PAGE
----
Libraries / packages

Posted on 2003-11-10
Last Modified: 2010-04-05

I need to clear some doubts that I've about libraries:
1. What is the .Bpl and .Dcp files used for, because if I put the USES clause and write there the .Pas file that I use in the package, I don't need these package files? In what case I need them?
2. If I register some component in the VCL, why do I've to refer the USES clause with the .PAS file, to be able to get access to a class that it was registered by this component?
3. What is the best way to use a package? Design time / Run Time? Load and Unload them in code? Give me some examples.
Thank you.
Question by:lfgmartins
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Accepted Solution

EdHillmann earned 500 total points
ID: 9719212
.DCP files are used to create the .BPL files.  BPL files are simply DLLs with specific hooks that are used by Delphi to access data within them.  Essentially, DLL's which implement specific public functions in order to use used by the IDE.

As far as your question, I believe that whether they are used at runtime depends on how you compile your project.  The Packages tab in the Project Options specifies whether you want to compile your project to use runtime packages.  If selected, binaries for units contained within packages will not be compiled into your EXE/DLL.  If it is not selected, then the binaries will be compiled into your EXE/DLL, ready for local use.  It's simply a way of putting common binary code into packages, and then applications can reduce their size by using the common code in a shared binary.

I'm not sure I understand the second question.  I think if you want to use a class, you have to have it's unit in the USES clause, reagrdless of whether it's registered or not.  Registering a component allows the IDE to be aware of it, and support it via the component palette/Object explorer/etc.

Personally, I haven't found a compelling reason to use runtime packages.  However, I have found use in designing a lot of core code into packages, to help enforce specific design specifications in recent jobs.  Also, consider separating runtime package code from designtime package code (ie, what get's installed in Delphi itself).  I've worked on projects where they had 12 packages which had to be added to Delphi in a specific order (most relied on other packages), and this was problematic remembering the order.  I've achieved the same end result in another project by defining all the runtime code in multiple runtime-only packages.  Then defined a single design-time package which referenced all the runtime-packages.  This meant only loading a single package within the IDE.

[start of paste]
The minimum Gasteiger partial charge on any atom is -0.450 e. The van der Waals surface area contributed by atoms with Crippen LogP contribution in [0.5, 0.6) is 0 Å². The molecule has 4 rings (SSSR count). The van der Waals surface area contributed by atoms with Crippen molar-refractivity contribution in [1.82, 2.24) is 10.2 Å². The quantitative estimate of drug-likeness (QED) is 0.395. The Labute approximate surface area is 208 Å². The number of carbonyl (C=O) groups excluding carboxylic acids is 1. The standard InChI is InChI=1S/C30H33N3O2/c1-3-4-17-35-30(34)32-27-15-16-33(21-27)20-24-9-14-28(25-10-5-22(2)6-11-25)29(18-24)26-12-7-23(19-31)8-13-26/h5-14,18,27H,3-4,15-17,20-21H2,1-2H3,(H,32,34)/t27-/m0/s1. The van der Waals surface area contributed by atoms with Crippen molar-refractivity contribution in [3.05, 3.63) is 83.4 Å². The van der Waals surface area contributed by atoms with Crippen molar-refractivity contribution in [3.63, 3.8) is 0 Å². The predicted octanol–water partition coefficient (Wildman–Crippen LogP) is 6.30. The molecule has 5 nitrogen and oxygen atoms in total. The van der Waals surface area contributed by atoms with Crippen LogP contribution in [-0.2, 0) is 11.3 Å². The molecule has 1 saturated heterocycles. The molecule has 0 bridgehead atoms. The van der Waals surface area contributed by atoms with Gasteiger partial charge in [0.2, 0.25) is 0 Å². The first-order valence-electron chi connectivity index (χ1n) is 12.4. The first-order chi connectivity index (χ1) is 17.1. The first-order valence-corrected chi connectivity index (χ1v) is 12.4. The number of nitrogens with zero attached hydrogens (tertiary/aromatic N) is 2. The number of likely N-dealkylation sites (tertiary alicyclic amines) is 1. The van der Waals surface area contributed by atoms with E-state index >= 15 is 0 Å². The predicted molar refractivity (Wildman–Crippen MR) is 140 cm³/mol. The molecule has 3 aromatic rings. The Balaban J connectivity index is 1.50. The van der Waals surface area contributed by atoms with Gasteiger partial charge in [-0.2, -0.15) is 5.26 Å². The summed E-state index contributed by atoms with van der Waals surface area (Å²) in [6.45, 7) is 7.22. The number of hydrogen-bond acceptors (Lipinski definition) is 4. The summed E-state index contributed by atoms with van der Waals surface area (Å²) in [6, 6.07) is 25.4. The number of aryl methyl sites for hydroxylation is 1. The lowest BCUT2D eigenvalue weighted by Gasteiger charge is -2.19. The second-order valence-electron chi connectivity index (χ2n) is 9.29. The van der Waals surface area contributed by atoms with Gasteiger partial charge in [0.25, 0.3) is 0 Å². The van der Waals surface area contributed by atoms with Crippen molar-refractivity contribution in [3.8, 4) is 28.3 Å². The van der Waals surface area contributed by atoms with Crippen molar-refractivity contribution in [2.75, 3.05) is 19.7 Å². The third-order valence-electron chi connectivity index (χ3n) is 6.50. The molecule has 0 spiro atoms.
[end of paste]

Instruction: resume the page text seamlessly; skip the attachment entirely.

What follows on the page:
Hope this helps,

Expert Comment

ID: 9721729

DCP and BPLs are two sides of the same boat: packages.
DCP ones are used at DESIGN TIME, when you need to install an
expert - for example.
BPL are used at RUN TIME, when you need to actually use a
component, to say one.

BPLs are born out of DLLs in order to simplify the process of distributing
components. Thus, BPLs can actually be used to include plain functions in
addition to forms, components and whatever Delphi class you want.

You will mainly use packages to deploy components, unless you have a
REALLY huge application, in that case the use of runtime packages may be a
remarkable plus.

Please bear in mind the versioning problems: when you recompile an exe
that uses runtime packages with newer packages' versions, you shall
redistribute the modified packages along with the new EXE.



Author Comment

ID: 9722845

BPL are runtime? But when I go menu component, install packages I see there lots of .BPL as design time packages. I’ve installed a component, not mine, to the VCL just by opening the package then installed it. I don’t know how it worked? One of the files has a register component routine, is because of that. How did the package know that?
How is a DCP design time? What are the differences between them?
The thing is that I comprehend the unit package ( the .PAS file) and why is used for. I know that when I compile a .DPK I generate a .DCP and a .BPL. Apparently I don’t need these files to run my application? When do I need these files? Isn’t a .PAS file that I put in the USES or do I’ve to use a DCP or BPL?

Expert Comment

ID: 9726005
I've lifted this from the Delphi Help: